Carte Blanche is the alarming tale of how the right of Americans to say "no" to risky medical research is eroding at a time when we are racing to produce a vaccine and treatments for Covid-19. This medical right that we have long taken for granted was first sacrificed on the altar of military expediency in 1990 when the Department of Defense asked for and received from the FDA a waiver that permitted it to force an experimental anthrax vaccine on the ranks of ground troops headed for the Persian Gulf. Since then, the military has pressed ahead to impose nonconsensual testing of the blood substitute PolyHeme in civilian urbanities, quietly enrolling more than 20,000 non-consenting subjects since 2005. The erosion of consent is the result of a U.S. medical-research system that has proven again and again that it cannot be trusted.

Sex, Sickness, and Slavery

This study of medical treatment in the antebellum South argues that Southern physicians' scientific training and practice uniquely entitled them to formulate medical justification for the imbalanced racial hierarchies of the period. Challenged with both helping to preserve the slave system (by acknowledging and preserving clear distinctions of race and sex) and enhancing their own authority (with correct medical diagnoses and effective treatment), doctors sought to understand bodies that did not necessarily fit into neat dichotomies or agree with suggested treatments. Expertly drawing the dynamic tensions during this period in which Southern culture and the demands of slavery often trumped science, Weiner explores how doctors struggled with contradictions as medicine became a key arena for debate over the meanings of male and female, sick and well, black and white, North and South.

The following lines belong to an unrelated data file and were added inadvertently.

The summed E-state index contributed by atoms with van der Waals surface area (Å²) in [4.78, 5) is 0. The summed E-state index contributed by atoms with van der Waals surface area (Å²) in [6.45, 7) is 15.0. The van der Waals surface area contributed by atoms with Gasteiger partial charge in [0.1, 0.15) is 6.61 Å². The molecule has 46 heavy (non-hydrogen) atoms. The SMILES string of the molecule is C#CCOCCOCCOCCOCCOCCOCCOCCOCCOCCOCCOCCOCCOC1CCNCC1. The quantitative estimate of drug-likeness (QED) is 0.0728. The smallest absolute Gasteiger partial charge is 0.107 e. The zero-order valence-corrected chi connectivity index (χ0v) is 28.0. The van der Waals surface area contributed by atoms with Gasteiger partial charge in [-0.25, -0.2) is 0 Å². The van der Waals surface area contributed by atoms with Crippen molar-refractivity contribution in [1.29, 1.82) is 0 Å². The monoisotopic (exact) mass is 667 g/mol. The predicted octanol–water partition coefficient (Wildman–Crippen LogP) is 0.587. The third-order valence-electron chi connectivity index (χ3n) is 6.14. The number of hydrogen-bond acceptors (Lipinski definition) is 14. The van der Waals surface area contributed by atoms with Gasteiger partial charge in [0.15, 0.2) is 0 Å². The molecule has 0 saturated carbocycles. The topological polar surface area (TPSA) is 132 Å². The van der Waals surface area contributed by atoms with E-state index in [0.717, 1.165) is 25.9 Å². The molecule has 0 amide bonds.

Take My Hand

Inspired by true events that rocked the nation, a profoundly moving novel about a Black nurse in post-segregation Alabama who blows the whistle on a terrible wrong done to her patients, from the New York Times bestselling author of Wench. Montgomery, Alabama, 1973. Fresh out of nursing school, Civil Townsend has big plans to make a difference, especially in her African American community. At the Montgomery Family Planning Clinic, she intends to help women make their own choices for their lives and bodies. But when her first week on the job takes her down a dusty country road to a worn-down one-room cabin, she's shocked to learn that her new patients, India and Erica, are children--just eleven and thirteen years old. Neither of the Williams sisters has even kissed a boy, but they are poor and Black, and for those handling the family's welfare benefits, that's reason enough to have the girls on birth control. As Civil grapples with her role, she takes India, Erica, and their family into her heart. Until one day she arrives at the door to learn the unthinkable has happened, and nothing will ever be the same for any of them. Decades later, with her daughter grown and a long career in her wake, Dr. Civil Townsend is ready to retire, to find her peace, and to leave the past behind. But there are people and stories that refuse to be forgotten. That must not be forgotten. Because history repeats what we don't remember.

Art of Medicine

Comic called Complicit: person in traffic jam

How Well Do We See White Supremacy as a Source of Harm in the Culture of Medicine?


Complicit is a comic that investigates cultures’ limitations in identifying and investigating their own blind spots. In health care, for example, medicine is a culture not always well equipped to see its capacity to harm patients or to save itself from harm incursion mechanisms endemic to White supremacy, which medicine has long promoted, intentionally or not, throughout its history.


AMA J Ethics. 2022;24(8):E815-816.



Racism in Health: the Harms of Biased Medicine

A podcast about the ways people have injected biases into modern medicine. Excellent source list includes sources cited in JAMA, bmj, Clinical Science, The Lancet, and Nutrition, Metabolism, and Cardiovascular Diseases among others.